art: Inside Iraq 

Orange Door proves its commitment to meaningful art with a photo exhibit that could steal your sleep.

Alan Pogue took the photograph in 1998 — seven years after the end of the first Gulf War and five years before the start of the second. But the bombing never completely stopped between those conflicts, and years of U.S.-backed sanctions took more lives than all the bombing combined. Looking at the photo now, after a “pre-emptive” war led by the United States has further decimated Iraq, you wonder if the man and his family survived this second attack and its lethal aftermath.

No answer is provided. The silence could steal your sleep.

“Faces of Iraq” is a touring exhibit of 55 photographs of Iraqi men, women and children, taken between 1998 and 2002 by seven American photographers. Organized by activist-photographer Gabriela Bulisova, it opened to crowds and acclaim in Washington, D.C., last January, just months before the latest rain of bombs fell on Baghdad. It can be seen at Orange Door Gallery through June 28.

Described in the exhibit notes as “an apolitical, traveling narrative of people in Iraq,” “Faces” shows men, women and children of all ages and walks of life living, working and playing in their war-torn country. The photographs emphasize — with compassion and restraint — the diversity of Iraq’s people and our common humanity. The imagery is neither gruesome nor exploitive, but tragedy lurks somewhere in the background or foreground of every photograph.

Inevitably, some of the most painful images involve children.

In a 1999 photo by Ramzi Kysia, a young boy sits in a wheelchair surrounded by friends. His useless lower body — crushed in a U.S. missile attack on his neighborhood in Basrah — is tucked under a cloth, but he beams at the viewer like any energetic pre-adolescent. His friends pose for the camera — laughing, strutting and pulling faces. All of them flash peace signs.

A 1998 photo by Jane McBee shows a father and son posing for the camera. The father’s hands rest protectively on his son’s shoulders. The man’s face is deeply wrinkled and careworn, but his eyes glow with love for the 10-year-old boy who sits before him. His son, the caption tells us, is dying of cancer because the drugs he needs are banned by the sanctions. The boy looks at the viewer — wide-eyed, his head nearly hairless, his eyebrows raised expectantly. “Please bring medicine to save my son,” his father begs the photographer. But this child perished like so many others — as many as half a million between 1991 and 1998, according to UNICEF and the World Health Organization — whose deaths were caused by the sanctions.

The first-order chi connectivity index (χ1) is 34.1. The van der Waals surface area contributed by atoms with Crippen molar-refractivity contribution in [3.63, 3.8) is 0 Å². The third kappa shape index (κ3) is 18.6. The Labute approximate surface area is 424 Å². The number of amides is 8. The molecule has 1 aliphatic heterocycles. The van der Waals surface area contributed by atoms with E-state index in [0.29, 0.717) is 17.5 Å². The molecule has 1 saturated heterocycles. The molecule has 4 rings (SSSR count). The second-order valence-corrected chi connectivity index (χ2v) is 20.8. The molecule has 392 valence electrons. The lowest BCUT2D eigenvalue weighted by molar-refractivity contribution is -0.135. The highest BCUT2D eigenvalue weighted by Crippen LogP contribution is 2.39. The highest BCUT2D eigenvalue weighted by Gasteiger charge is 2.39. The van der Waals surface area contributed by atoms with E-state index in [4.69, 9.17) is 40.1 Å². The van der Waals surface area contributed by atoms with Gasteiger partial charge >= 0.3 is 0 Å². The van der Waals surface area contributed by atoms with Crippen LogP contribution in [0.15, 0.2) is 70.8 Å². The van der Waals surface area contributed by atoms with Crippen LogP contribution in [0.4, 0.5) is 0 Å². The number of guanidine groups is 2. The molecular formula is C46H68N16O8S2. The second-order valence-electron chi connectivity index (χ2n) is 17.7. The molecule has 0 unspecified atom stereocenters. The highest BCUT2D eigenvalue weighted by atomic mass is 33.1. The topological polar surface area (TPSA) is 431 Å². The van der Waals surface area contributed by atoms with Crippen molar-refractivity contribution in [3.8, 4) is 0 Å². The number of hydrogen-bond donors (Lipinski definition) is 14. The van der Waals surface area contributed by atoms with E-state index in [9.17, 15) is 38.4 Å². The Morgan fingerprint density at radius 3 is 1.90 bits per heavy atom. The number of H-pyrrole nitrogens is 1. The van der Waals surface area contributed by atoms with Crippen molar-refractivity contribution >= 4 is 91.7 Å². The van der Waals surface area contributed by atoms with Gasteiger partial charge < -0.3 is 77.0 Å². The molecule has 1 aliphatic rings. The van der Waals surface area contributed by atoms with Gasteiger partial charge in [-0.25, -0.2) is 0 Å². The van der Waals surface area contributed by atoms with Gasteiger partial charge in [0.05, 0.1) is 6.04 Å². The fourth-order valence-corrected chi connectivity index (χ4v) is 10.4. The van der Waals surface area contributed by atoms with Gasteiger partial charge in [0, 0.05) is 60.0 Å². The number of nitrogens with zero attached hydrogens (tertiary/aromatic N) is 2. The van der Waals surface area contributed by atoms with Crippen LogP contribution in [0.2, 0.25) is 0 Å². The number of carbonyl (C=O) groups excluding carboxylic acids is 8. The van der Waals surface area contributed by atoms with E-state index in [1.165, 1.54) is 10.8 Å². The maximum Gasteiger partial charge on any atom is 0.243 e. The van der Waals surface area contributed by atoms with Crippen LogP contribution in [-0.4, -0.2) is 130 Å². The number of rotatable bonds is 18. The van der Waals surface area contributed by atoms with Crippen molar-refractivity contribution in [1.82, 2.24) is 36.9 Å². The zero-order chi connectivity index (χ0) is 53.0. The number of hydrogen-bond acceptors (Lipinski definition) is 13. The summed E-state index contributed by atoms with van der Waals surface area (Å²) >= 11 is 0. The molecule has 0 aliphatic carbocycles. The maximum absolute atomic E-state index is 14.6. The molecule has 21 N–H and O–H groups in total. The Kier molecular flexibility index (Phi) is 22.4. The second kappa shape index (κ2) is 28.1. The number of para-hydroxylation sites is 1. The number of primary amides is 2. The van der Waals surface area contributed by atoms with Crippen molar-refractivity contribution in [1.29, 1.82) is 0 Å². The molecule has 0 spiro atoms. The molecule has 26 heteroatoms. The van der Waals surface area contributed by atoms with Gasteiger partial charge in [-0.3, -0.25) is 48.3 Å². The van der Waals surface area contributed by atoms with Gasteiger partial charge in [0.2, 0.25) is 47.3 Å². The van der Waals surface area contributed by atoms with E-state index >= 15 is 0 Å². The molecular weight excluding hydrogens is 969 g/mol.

The most unforgettable photo in the exhibit may be a simple portrait of an old woman, taken in 1998 by Pogue. A caption tells us that she lives in Basrah with 8,500 other people in a housing project without plumbing. She stares evenly at the viewer, wracked with arthritis pain for which she cannot get medicine. But her soul is clearly in greater pain. “This is no way for human beings to live,” she says. We do not know what she has seen, what she has experienced, whom she has lost. But there is no antidote for the agony, the betrayal, the grief in her face. It is bottomless.

Seeing “Faces of Iraq” is a painful experience. Knowing that the suffering of its subjects could have been prevented causes grief; knowing that a new war, waged after these photos were taken, may have increased their misery, brings tears. The respectful humanism of this “apolitical” exhibit politicizes it by default. It demands justification for the years of torment its subjects have faced for crimes they didn’t commit — most recently under the dubious pretext of “protecting” the world’s only superpower from an apocalyptic arsenal that, by now, surely only the most gullible or hawkish believes ever existed.

“Faces of Iraq” makes this demand. It is the only Richmond art exhibit of the past year to do so, or even to address these issues. This speaks volumes about Orange Door’s commitment to showcasing meaningful and relevant art, a commitment that has made it — after just one year of operation — one of the most vital and significant gallery in Richmond. S

“Faces of Iraq” runs through June 28 at Orange Door Gallery, located at 12 W. Broad St. For more information, call 648-7771.

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